“The Northman” Is A Brutal, Familiar Story

Film Is A Testosterone-Fest


After the first 15 minutes of “The Northman,” I thought to myself, “Is this ‘The Lion King’ again?” Which is, of course, just “Hamlet” again. Afterward, I was intrigued to learn that “The Northman” is actually a telling of the Norse myth of Amleth — the story which Hamlet is based on (Shakespeare just moved the H!) — making this the original tale, one we are very familiar with by now.

A young prince (Alexander Skarsgard) witnesses his uncle murder his father and forcibly take his mother (Nicole Kidman) — he runs and vows to return, avenge his father and save his mother. On the way he meets a slave woman (Anya Taylor-Joy) who will bear the future, rightful heirs to the throne.

“The Northman” feels like the live action version of a magical myth from eons past. It is an interweaving of ancient religious practices, supernatural dream-like sequences, and surprising commitment to historical accuracy — a rarity in Hollywood. The story is set in the correct time period for Viking raids, the brutal fighting style of berserkers is true to life, the setting in Iceland would make sense (many exiles from Scandinavia spent time there), the costumes and architecture is in keeping with the time, and director Robert Eggers has a good understanding of the religious rituals of the ancient Norsemen.

The film is a startling reminder of our distant past (it is set in the 900s) when life was positively Hobbesian — nasty, brutish and short. It is gratuitously and uncomfortably violent. Everything and everyone is covered in dirt and blood, all the time — people back then lived in absolute filth. And all of this is set against a backdrop of stunning natural beauty, settings relatively untouched by man or industry. With lifespans so short, nature so beautiful yet unforgiving, and man so powerless, it’s unsurprising our ancestors felt so strongly about the power of gods and the importance of an afterlife.

The real question, though, is did we need this reminder? Humanity has outgrown this. Sure, the echoes remain — “Hamlet” was a modernization of this story and “The Lion King” was a modernization of this story. We still feel strongly about betrayal, family, loyalty and fate, and we can still be horrible to one another, but we have evolved beyond this iteration of ourselves.

This is not a fun film. It is a real slog to watch, just as I imagine life back then was a real slog to live. Long periods of absolute dreariness punctuated by bouts of severe violence, and only very occasional moments of tenderness. There is an egregious amount of testosterone flying around: a lot of braying, shouting, fighting, killing and assault. Women have little importance beyond furthering man’s violent, short-sighted goals, and to nobody’s surprise, this film does not meet the Bechdel test.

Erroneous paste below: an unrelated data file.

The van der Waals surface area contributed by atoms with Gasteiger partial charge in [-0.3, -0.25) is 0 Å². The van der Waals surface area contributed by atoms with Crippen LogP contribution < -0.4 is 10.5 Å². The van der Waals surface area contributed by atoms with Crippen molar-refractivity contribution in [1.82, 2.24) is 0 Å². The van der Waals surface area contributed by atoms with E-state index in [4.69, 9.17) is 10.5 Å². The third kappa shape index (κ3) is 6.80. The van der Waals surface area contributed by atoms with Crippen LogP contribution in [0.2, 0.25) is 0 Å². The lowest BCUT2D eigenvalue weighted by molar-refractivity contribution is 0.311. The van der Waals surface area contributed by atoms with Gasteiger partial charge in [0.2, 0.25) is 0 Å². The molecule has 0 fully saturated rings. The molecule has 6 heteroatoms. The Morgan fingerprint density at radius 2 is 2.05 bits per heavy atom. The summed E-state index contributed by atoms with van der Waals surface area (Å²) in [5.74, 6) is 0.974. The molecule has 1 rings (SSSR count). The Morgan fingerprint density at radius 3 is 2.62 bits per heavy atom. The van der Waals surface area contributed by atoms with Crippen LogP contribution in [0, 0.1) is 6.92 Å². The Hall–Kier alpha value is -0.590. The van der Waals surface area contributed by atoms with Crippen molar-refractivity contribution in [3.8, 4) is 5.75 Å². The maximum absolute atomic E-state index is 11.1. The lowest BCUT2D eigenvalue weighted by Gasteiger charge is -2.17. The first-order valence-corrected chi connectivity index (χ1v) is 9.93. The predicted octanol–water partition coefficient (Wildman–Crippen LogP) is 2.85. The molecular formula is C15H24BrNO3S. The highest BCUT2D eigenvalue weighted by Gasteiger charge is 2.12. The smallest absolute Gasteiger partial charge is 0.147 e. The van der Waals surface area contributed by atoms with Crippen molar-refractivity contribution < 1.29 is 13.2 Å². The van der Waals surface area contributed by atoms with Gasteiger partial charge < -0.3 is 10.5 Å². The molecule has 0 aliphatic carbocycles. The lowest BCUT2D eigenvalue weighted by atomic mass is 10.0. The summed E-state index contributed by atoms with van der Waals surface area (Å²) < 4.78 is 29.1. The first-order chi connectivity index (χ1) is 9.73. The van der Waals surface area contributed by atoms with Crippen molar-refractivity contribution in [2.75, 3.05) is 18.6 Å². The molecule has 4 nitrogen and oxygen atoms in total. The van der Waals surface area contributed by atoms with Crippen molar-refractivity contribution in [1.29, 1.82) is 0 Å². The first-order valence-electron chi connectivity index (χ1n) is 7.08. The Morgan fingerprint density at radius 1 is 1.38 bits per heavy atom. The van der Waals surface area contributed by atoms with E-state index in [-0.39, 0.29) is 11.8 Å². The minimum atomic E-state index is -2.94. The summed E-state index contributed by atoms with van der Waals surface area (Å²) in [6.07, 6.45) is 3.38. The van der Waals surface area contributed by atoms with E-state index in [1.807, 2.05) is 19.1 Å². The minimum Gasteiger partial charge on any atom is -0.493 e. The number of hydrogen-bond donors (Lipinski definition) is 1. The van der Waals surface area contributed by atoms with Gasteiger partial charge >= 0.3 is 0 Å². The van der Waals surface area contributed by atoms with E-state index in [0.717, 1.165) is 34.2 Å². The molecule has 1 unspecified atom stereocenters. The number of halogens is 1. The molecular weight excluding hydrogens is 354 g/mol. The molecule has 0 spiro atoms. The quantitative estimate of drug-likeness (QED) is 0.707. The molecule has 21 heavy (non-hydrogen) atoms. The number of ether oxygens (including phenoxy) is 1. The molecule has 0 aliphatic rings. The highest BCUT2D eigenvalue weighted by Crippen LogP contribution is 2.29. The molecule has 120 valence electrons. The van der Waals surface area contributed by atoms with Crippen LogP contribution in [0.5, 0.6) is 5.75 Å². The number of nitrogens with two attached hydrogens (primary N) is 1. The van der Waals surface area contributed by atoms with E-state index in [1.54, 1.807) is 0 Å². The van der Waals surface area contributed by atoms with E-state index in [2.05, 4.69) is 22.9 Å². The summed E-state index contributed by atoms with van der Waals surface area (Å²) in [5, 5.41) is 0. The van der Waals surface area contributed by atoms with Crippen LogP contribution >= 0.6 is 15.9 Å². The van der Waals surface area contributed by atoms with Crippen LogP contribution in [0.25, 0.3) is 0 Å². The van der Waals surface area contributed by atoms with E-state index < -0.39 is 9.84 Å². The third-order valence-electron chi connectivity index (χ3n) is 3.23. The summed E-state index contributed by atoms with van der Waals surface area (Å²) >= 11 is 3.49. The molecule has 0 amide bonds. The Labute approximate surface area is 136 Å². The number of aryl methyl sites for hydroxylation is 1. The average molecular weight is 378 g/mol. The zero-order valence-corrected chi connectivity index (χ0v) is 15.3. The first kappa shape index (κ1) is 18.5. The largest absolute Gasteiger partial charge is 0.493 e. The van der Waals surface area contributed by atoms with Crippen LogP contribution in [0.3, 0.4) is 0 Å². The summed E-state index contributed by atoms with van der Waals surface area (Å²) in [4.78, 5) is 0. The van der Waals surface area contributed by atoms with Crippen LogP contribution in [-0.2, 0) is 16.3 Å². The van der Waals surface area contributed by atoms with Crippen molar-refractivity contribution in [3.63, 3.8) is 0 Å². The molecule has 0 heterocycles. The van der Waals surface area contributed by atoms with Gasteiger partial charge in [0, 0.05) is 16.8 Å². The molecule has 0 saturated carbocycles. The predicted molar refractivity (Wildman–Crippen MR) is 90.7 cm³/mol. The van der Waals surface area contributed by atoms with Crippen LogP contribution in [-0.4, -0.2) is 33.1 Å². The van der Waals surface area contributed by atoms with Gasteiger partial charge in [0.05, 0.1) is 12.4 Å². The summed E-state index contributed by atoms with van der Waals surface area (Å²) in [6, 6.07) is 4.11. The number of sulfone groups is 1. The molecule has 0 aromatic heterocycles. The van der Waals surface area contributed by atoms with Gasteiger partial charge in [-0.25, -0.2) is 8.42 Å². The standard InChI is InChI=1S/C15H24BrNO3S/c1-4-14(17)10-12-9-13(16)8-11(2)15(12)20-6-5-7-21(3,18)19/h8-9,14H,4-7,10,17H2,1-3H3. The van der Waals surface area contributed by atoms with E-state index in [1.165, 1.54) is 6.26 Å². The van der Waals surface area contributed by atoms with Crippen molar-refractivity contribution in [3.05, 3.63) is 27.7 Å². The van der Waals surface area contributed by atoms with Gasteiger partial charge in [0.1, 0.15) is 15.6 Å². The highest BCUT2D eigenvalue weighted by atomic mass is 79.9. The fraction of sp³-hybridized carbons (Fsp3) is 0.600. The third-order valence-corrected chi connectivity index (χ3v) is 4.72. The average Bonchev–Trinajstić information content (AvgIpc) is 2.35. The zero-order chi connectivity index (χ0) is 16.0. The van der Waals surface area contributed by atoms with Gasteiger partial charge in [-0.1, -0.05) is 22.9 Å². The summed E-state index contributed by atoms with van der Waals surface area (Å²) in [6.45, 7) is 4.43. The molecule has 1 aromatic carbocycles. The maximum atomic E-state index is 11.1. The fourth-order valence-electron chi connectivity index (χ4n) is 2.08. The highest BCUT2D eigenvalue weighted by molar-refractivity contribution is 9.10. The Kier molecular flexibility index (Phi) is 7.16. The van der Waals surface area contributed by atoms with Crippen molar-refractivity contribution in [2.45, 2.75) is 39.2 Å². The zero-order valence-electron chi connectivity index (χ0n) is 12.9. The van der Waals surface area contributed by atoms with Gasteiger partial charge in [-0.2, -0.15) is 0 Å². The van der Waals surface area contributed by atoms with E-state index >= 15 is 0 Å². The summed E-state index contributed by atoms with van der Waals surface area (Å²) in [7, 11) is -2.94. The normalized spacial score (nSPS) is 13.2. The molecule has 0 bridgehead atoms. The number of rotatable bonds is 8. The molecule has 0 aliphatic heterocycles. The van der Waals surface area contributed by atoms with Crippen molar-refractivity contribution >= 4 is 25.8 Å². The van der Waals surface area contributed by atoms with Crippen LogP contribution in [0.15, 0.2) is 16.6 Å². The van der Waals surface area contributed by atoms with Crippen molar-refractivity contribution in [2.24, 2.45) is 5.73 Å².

And while that was the overwhelming reality of humanity for much of history, is that really something we want to watch for a couple hours? The violence doesn’t even have a payoff the way “Game of Thrones” generally did, with its twists and turns. Generally, we know what is going to happen, and even with the “surprise twist” toward the end (which isn’t much of a twist if you’re familiar with “Hamlet” or other classics about fate like Oedipus Rex) we still basically know what’s going to happen, and we have to suffer through it.

I thought, perhaps, Eggers could have turned the myth on its head, and shown there is something else at humanity’s core that is redeemable. Perhaps Prince Amleth could realize revenge is pointless and choose the other option fate provided him — closeness with the ones he cared for. What kingdom was really left to save after his revenge, and was any kingdom worth what he suffered? Or perhaps, after a poignant speech from Amleth’s mother, I thought the film could make the point that the hero of the story is whoever tells it, and what may seem familiar and just to us can be vile to others. These murderous Norsemen, after seeing a body nailed to a house, remark in horror, “Who did this? It must be those savage Christians. Their god is a corpse who is nailed to a tree!”

We had been rooting for Amleth, but really, what makes him and his paternal line any better than the king who took over? Good and bad can be a matter of perspective. But this was not that story.

This story was, in the end, a savage but breathtaking retelling of an ancient myth, beautifully acted and well costumed — and I suspect, something nobody wants to watch. Its most redeeming feature is a reminder that longing for the “good old days” is foolish, and most Hollywood portrayals of the past are romanticizations — as troubled as the modern world is, we should be very glad we live in it.